Michael S. Daubs – Subversive or Submissive?

User-Produced Flash Cartoons and Television Animation

Introduction

A number of prominent media scholars including Peter Lunenfeld (2000, p. 71) and Lev Manovich (2002, p. 4) have shown that advances in the technical capabilities of personal computers, combined with the increasing ubiquity of Internet access, have allowed the computer to become a single site for the production, dissemination, and reception of media texts.  Lunenfeld in particular contends that this convergence allows for the creation of new, alternative media forms and the ability for formerly passive mass media consumers to become active user/producers, blurring the formerly clear line between media audiences and producers. Amanda Lotz similarly claims that digital media give users the ability to dismantle mass media’s “bottleneck of distribution” (2007, pp. 148-149). Others assume an ideological revolution is taking place, making utopian claims that the capacity to produce and distribute media content outside of existing mass media structures allows for greater control and independence, which in turn has a profound influence upon the production of culture. For example, Lisa Parks (2004, p. 142) claims the “cross-pollenization” of television and new media might generate possibilities for social transformation, while Jay David Bolter and Richard Grusin (2000, pp. 73-75), Henry Jenkins (2006, pp. 3-7), and  Nicholas Negroponte (Andrejevic, 2004, p. 38) all presuppose that digital media allow users to challenge television’s hegemonic, “top-down” control over cultural production.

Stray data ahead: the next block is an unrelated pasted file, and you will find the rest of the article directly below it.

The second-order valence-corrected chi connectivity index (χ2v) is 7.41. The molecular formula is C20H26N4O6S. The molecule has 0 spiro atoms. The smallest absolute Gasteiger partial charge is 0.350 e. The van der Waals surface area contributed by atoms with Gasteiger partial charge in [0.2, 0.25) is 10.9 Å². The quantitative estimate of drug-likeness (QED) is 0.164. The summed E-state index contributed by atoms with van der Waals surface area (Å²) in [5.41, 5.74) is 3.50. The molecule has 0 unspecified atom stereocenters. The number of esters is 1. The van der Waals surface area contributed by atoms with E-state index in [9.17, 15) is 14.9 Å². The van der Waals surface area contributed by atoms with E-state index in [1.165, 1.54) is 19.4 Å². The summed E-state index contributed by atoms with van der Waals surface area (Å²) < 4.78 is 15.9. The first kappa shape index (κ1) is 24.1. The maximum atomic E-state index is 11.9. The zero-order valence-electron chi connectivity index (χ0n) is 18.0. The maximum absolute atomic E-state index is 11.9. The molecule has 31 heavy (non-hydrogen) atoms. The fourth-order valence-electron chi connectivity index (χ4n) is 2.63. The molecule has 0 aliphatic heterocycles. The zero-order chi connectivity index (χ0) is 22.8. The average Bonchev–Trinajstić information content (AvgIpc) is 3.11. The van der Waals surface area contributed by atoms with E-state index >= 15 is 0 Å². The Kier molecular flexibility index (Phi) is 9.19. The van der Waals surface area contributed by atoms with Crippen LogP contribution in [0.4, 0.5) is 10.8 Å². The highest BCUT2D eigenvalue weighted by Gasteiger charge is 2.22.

Many of these same scholars also predict a radical transformation in, if not the total collapse of, centralised mass media such as television. Anna Everett even claims that the “advent of the digital revolution in late-twentieth and early-twenty-first-century media culture apparently confirms both Jean-Luc Godard’s belief in the ‘end of cinema’ and other media critics’ claims that we have entered a post-television age” (Everett, 2003, p. 3).  She further asserts that this digital revolution represents “the rise of a new cultural dominant, one marked by the digital convergence of film, television, music, sound, and print media” (Ibid, p. 8). Everett’s argument in particular demonstrates that discussions of new media are not simply about technology, but rather involve a larger discussion about how these technologies can alter a society and its culture.

It is difficult to argue that the potential for interactivity and participation the Internet offers is not a significant experiential change from the “old” medium of television. However, claims that “ordinary citizens” are able to participate culturally and politically through media production suggest the contemporary realisation of what Walter Benjamin (1991, p. 1064) calls the Urvergangenheit—a mythic past with a classless and egalitarian society. The promises of new media espoused by positivists such as Everett, Parks, and Jenkins evoke this past, suggesting a future in which cultural divisions and hierarchies will be eliminated and seemingly construct a dialectic in which centralised mass media were necessary for the development of technologies that would lead to a later revolution in media production. Jenkins, in a comment that explicitly equates participation with empowerment, even chastises those who take a more critical view, claiming the “politics of critical utopianism is founded on a notion of empowerment; the politics of critical pessimism on a politics of victimization.  One focuses on what we are doing with media, and the other on what media is doing to us” (2006, p. 248).